TIJUANA, Mexico — Thousands of Central Americans journeying toward the United States were 2,500 miles from their destination in October when they reached a moment of decision: Should they press on toward the U.S. border? Or should they stop and put down roots in Mexico, where the government offered to let them stay?
Pueblo Sin Fronteras, a group of activists escorting the caravan, warned the migrants that the offer might be too good to be true and called a voice vote on whether to continue.
“Let’s keep going!” the crowd yelled amid applause.
And they kept going. Thousands are now in Tijuana on the U.S. border, where they are likely to be camped for months or longer with no easy way to get into the United States, creating what is fast becoming a humanitarian crisis in this overwhelmed city.
Many blame Pueblo Sin Fronteras, or People Without Borders, made up of about 40 U.S. and Mexican activists.
Critics, including former allies and some of the migrants themselves, say Pueblo Sin Fronteras downplayed the dangers of such treks, especially for families and small children, and misled the participants about how long they would have to wait on the Mexican side to apply for asylum.
Adelaida Gonzalez, 37, of Guatemala City, who joined the caravan with her 15-year-old son and neighbor, said that now that she is in Tijuana, she wishes she had accepted Mexico’s offer to stay and work in the southern Mexican state of Chiapas.
“We were never told along the way that it would be this hard,” said Gonzalez, after seeing the border wall topped with razor wire and the long waiting list for asylum seekers.
A Pueblo Sin Fronteras leader, Irineo Mujica, emphatically rejected the criticism.
“Our commitment first and foremost was protecting the lives of migrants and giving them as much information as possible,” Mujica said. “To blame the people who are helping is crazy.”
Pueblo Sin Fronteras founder Roberto Corona said in the organization’s defense that attorneys along the way told the migrants they could be held in U.S. detention centers for months and possibly separated from their children. In the end, he said, the migrants — many of whom are fleeing poverty and violence in Honduras, El Salvador and Guatemala — made their own decision.
“They know the wall is very big, and they will not be very welcome in the U.S. by many people,” Corona said, “but still they have hope of coming here, that at least their rights will be more protected, and they will be able to make a living.”
This is the fourth and biggest caravan of Central American asylum seekers that Pueblo Sin Fronteras has helped reach Tijuana, a trek that angered President Donald Trump and prompted him to send troops to the border. When the caravan crossed into Mexico, it numbered 7,000; about 5,500 made it to Tijuana.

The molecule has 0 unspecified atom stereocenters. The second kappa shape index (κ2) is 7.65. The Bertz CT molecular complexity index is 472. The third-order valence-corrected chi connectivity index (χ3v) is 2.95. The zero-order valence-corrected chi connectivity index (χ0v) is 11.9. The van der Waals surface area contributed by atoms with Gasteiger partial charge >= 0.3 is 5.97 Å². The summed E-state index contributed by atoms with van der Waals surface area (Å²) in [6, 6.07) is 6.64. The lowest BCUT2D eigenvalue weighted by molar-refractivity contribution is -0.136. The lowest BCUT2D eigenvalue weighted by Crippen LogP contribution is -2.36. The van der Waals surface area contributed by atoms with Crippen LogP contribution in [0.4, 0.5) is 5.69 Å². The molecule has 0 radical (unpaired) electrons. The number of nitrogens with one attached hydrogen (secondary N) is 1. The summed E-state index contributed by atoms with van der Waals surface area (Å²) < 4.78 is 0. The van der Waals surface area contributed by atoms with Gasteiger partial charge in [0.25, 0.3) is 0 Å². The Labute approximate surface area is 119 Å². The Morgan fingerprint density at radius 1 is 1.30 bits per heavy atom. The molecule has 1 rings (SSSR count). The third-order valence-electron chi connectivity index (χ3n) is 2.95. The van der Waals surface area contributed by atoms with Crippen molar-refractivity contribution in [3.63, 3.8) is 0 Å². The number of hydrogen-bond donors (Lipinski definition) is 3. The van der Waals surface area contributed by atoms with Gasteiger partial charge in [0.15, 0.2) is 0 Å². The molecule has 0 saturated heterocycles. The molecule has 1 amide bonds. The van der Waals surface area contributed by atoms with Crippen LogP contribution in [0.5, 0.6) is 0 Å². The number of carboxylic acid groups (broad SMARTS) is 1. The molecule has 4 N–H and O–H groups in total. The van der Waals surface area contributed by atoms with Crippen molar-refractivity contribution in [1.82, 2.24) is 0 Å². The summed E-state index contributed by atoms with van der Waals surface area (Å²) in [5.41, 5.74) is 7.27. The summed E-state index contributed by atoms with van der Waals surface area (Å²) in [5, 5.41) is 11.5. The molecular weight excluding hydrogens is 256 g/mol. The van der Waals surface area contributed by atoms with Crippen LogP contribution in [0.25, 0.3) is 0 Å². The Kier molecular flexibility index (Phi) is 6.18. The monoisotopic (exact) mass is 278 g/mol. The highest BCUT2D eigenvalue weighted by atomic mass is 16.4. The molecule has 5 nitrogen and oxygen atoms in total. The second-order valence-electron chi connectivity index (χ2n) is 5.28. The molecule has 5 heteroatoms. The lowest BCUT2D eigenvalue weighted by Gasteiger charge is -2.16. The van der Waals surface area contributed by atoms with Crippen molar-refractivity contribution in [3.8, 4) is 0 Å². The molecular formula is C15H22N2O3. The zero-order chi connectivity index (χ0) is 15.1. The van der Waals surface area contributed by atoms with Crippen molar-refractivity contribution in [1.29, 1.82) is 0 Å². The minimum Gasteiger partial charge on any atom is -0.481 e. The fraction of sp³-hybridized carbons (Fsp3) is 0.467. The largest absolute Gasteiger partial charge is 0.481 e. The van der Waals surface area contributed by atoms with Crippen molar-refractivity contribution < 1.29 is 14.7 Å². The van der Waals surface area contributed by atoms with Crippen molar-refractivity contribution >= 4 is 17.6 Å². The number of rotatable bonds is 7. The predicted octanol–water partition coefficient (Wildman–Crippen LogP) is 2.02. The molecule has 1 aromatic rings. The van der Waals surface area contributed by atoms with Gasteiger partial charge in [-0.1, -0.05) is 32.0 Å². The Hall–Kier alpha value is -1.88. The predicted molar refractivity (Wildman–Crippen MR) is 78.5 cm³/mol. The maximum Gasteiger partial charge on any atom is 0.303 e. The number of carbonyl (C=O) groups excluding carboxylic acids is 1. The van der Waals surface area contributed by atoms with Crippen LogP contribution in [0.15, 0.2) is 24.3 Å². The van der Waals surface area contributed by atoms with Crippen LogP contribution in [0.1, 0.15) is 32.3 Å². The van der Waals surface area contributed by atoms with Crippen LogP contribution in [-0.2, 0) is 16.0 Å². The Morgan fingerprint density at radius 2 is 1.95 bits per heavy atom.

Pueblo Sin Fronteras maintains it simply accompanies the migrants to protect their rights. But the organization clearly plays an essential role: It helped charter the route, arrange bus transportation and negotiate with Mexican officials to provide protection. It also raised more than $46,000 online for emergency housing and food.
As the caravan crossed Mexico, the organization held nightly assemblies to decide the next day’s destination. It alerted towns to prepare for migrants who camped in their squares.
For the Central Americans, there was a feeling of safety in numbers. For decades, migrants crossing Mexico have been robbed, kidnapped and killed by gangs and corrupt officials.
But traveling with the caravan was not without risks. One migrant was killed when he fell off a truck. Another was run over and killed on a highway. Two were stabbed and strangled after leaving a Tijuana shelter. Others have been attacked with rocks by local residents angry over the mass arrival.
Last month, a march by the migrants in Tijuana to demand the United States accelerate its asylum process degenerated into violence. Demonstrators threw rocks at U.S. border agents and tore down fencing, letting dozens rush through. U.S. authorities fired tear gas into Mexico, sending crowds that included children running and screaming.
“There is no reason to make these inhumane journeys,” Alejandro Solalinde, a Mexican priest recognized for his work with migrants, said of the caravans.
Sergio Tamai, whose organization operates migrant shelters in the Tijuana area, said he called Mujica to express concerns about the Tijuana march beforehand — “and we all saw what happened — a disaster.”
Migrants say they are grateful for all Pueblo Sin Fronteras has done, but they were not prepared for the long wait in Tijuana. Some 3,000 people were already in line to ask for asylum before the caravan arrived, and U.S. authorities are processing only about 100 claims per day at the crossing, resulting in overflowing shelters in Tijuana.
And the wait just got longer: The Trump administration announced Thursday that asylum seekers at the border will now be forced to wait in Mexico while their cases slowly wind their way through the clogged U.S. immigration courts. Previously, migrants were allowed into the U.S. while their claims were processed.
Esmeralda Siu, a Tijuana shelter manager, said many caravan members knew nothing about the difficulty in getting asylum.
“They come in desperation and so they hear what they want to hear,” she said. As for their escorts, “it seems like they are putting the migrants at great risk.”
Corona, Pueblo Sin Fronteras’ founder, said that the caravans served their purpose but that he doesn’t foresee the organization accompanying any more of them.
“We need to find out how can we reach the hearts and minds of the American people and Mexican people and mostly the policymakers who can come up with a permanent solution,” he said.
Associated Press writer Christopher Sherman in Mexico City and researcher Jennifer Farrar in New York contributed to this report.
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